It’s true. I’m a waiter. But don’t go placing your order or telling me you want fries with that.
Maybe more accurately—I’m patient. I’m accustomed to waiting. I’m good at it, and I don’t mind! Don’t mistake this for complacency. I care a lot. I make lists about the things I need to do, people I want to see. I fill my thoughts and days with a lot of activities to get myself through waiting periods. I wonder and I ponder. But I don’t really mind. I revel in the slow passage of time. I’m not in a hurry.
Many people are.
We live in a get-it-all-in economy. The cheaper the better because the more you can have. And, the faster you can get it. I purport that slowing down, just a little bit, waiting for something allows you the opportunity to fill in the gaps with other things. Things that can give a lot of meaning to the minutes in between the big stuff. The time spent waiting is valuable time, not just passable time. Make sense?
If you’re a writer (and I bet you are) you spend a lot of time waiting and you hate it. Some writers wait for ideas to hit them (I go out and clobber ideas and drag them home with me). All writers wait for feedback, answers, research, editing. We wait for agents, editors, publishers, readers. We wait a long time. We kvetch and complain and tap our watches. We check due dates and schedules and timelines.
What if stopped focusing on the waiting?
Counter to logical thinking, impatience doesn’t make anything happen faster. It creates angst. Writers even have websites where they rank how fast agents reply to their queries. Now waiting five months for a “no” on a partial (happened to me!) might be absurd, but it happened. And nothing else can happen OTHER than the waiting if a writer is anxiety-ridden from waiting. I set alarms on my phone to remind me when I should get an answer/find out about something. Then I can tuck the waiting to the side, and get down to the business of writing and life. Because I can’t do one without the other. Can you?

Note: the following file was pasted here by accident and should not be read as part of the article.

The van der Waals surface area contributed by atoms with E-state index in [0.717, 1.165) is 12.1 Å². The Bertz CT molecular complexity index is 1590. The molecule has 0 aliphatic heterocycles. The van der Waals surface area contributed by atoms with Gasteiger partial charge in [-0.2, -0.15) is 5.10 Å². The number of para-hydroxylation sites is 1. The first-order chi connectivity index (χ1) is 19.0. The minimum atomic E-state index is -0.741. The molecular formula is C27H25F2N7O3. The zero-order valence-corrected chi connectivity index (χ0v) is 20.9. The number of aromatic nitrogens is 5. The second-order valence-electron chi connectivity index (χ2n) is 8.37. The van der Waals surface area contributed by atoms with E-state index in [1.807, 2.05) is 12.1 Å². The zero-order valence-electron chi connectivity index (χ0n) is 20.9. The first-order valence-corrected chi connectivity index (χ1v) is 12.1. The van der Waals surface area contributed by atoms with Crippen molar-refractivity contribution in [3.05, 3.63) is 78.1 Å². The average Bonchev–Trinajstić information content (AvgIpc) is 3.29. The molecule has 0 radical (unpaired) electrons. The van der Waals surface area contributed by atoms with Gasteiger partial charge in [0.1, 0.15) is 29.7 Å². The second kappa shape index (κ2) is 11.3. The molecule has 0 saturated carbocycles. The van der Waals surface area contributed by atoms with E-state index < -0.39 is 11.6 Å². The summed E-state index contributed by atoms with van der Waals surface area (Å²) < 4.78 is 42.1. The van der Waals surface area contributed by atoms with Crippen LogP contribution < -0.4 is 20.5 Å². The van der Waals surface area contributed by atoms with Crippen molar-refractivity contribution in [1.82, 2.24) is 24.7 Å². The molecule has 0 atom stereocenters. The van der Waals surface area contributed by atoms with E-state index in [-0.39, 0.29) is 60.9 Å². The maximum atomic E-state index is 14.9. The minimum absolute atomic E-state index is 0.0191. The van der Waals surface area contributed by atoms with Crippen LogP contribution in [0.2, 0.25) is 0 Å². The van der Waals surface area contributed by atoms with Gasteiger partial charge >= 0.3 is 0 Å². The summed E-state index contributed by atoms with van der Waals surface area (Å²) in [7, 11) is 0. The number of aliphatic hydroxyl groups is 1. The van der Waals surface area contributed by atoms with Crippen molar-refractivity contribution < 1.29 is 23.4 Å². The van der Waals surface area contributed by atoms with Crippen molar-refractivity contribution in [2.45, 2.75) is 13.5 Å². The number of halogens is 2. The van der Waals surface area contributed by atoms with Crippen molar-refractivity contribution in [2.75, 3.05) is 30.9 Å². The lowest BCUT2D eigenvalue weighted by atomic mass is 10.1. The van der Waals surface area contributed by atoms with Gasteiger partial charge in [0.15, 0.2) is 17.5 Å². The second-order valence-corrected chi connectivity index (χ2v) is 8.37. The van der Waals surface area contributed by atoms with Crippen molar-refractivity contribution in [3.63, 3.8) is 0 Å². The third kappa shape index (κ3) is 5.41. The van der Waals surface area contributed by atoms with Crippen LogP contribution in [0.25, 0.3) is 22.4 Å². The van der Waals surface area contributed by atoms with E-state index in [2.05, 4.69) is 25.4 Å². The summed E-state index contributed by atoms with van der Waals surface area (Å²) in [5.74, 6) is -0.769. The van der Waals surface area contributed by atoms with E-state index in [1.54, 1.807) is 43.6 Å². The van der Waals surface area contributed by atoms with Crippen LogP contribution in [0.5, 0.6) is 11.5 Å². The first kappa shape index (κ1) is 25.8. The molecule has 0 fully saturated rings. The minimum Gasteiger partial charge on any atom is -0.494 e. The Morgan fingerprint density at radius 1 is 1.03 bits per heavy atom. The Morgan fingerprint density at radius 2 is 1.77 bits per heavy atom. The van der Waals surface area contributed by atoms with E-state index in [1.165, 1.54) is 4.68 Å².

3 Replies to “Deb Amy Is A Waiter”
This is such a great outlook, Amy. Like you, I try to spend the “waiting hours” focusing on the next project – and when I do that, it makes the waiting go much faster. It also helped, when I was still trying to get to “yes” because by the time I’d exhausted the queries I wanted to write on one project, the next one was ready to go!
Yep. I’m a waiter, too. There’s SO MUCH waiting in this industry and it can drive me mad at times. It seems the top three best ways for me to deal with it are 1.) work on another project 2.) exercise away the anxiety 3.)eat junk & drink wine. LOL. Anyone have any better ideas? None of mine actually make it easier!
You are a genius, Amy. This is a terrific post, one I’ve bookmarked for solace in the waiting moments.
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